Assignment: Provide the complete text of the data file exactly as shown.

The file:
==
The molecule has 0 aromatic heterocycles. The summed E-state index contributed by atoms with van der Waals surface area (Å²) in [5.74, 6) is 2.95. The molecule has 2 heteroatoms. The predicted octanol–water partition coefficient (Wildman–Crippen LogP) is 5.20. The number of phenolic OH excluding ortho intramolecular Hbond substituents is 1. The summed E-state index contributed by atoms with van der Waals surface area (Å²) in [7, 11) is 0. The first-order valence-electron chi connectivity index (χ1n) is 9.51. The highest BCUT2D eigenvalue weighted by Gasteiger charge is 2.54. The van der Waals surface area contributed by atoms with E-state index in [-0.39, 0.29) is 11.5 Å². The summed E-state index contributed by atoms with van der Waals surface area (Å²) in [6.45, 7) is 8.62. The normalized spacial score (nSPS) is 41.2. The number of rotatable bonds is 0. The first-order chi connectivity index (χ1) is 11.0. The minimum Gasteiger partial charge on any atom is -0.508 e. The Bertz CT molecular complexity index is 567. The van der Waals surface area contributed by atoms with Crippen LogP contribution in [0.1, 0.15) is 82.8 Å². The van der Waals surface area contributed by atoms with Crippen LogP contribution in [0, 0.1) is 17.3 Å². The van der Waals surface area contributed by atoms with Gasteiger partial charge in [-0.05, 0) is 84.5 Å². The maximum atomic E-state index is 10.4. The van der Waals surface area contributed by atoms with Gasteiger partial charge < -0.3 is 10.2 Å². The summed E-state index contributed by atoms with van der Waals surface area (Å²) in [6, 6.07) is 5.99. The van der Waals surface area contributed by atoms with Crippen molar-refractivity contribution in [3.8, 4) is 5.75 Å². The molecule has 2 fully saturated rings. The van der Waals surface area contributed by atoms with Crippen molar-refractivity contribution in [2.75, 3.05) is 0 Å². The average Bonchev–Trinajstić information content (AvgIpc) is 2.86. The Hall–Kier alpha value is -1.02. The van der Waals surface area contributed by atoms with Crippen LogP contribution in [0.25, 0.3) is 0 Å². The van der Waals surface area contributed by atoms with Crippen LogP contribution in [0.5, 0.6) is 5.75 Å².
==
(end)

The molecule has 0 aromatic heterocycles. The summed E-state index contributed by atoms with van der Waals surface area (Å²) in [5.74, 6) is 2.95. The molecule has 2 heteroatoms. The predicted octanol–water partition coefficient (Wildman–Crippen LogP) is 5.20. The number of phenolic OH excluding ortho intramolecular Hbond substituents is 1. The summed E-state index contributed by atoms with van der Waals surface area (Å²) in [7, 11) is 0. The first-order valence-electron chi connectivity index (χ1n) is 9.51. The highest BCUT2D eigenvalue weighted by Gasteiger charge is 2.54. The van der Waals surface area contributed by atoms with E-state index in [-0.39, 0.29) is 11.5 Å². The summed E-state index contributed by atoms with van der Waals surface area (Å²) in [6.45, 7) is 8.62. The normalized spacial score (nSPS) is 41.2. The number of rotatable bonds is 0. The first-order chi connectivity index (χ1) is 11.0. The minimum Gasteiger partial charge on any atom is -0.508 e. The Bertz CT molecular complexity index is 567. The van der Waals surface area contributed by atoms with Crippen LogP contribution in [0.1, 0.15) is 82.8 Å². The van der Waals surface area contributed by atoms with Crippen LogP contribution in [0, 0.1) is 17.3 Å². The van der Waals surface area contributed by atoms with Gasteiger partial charge in [-0.05, 0) is 84.5 Å². The maximum atomic E-state index is 10.4. The van der Waals surface area contributed by atoms with Gasteiger partial charge < -0.3 is 10.2 Å². The summed E-state index contributed by atoms with van der Waals surface area (Å²) in [6, 6.07) is 5.99. The van der Waals surface area contributed by atoms with Crippen molar-refractivity contribution in [3.8, 4) is 5.75 Å². The molecule has 2 fully saturated rings. The van der Waals surface area contributed by atoms with Crippen molar-refractivity contribution in [2.75, 3.05) is 0 Å². The average Bonchev–Trinajstić information content (AvgIpc) is 2.86. The Hall–Kier alpha value is -1.02. The van der Waals surface area contributed by atoms with Crippen LogP contribution in [0.25, 0.3) is 0 Å². The van der Waals surface area contributed by atoms with Crippen LogP contribution in [0.5, 0.6) is 5.75 Å².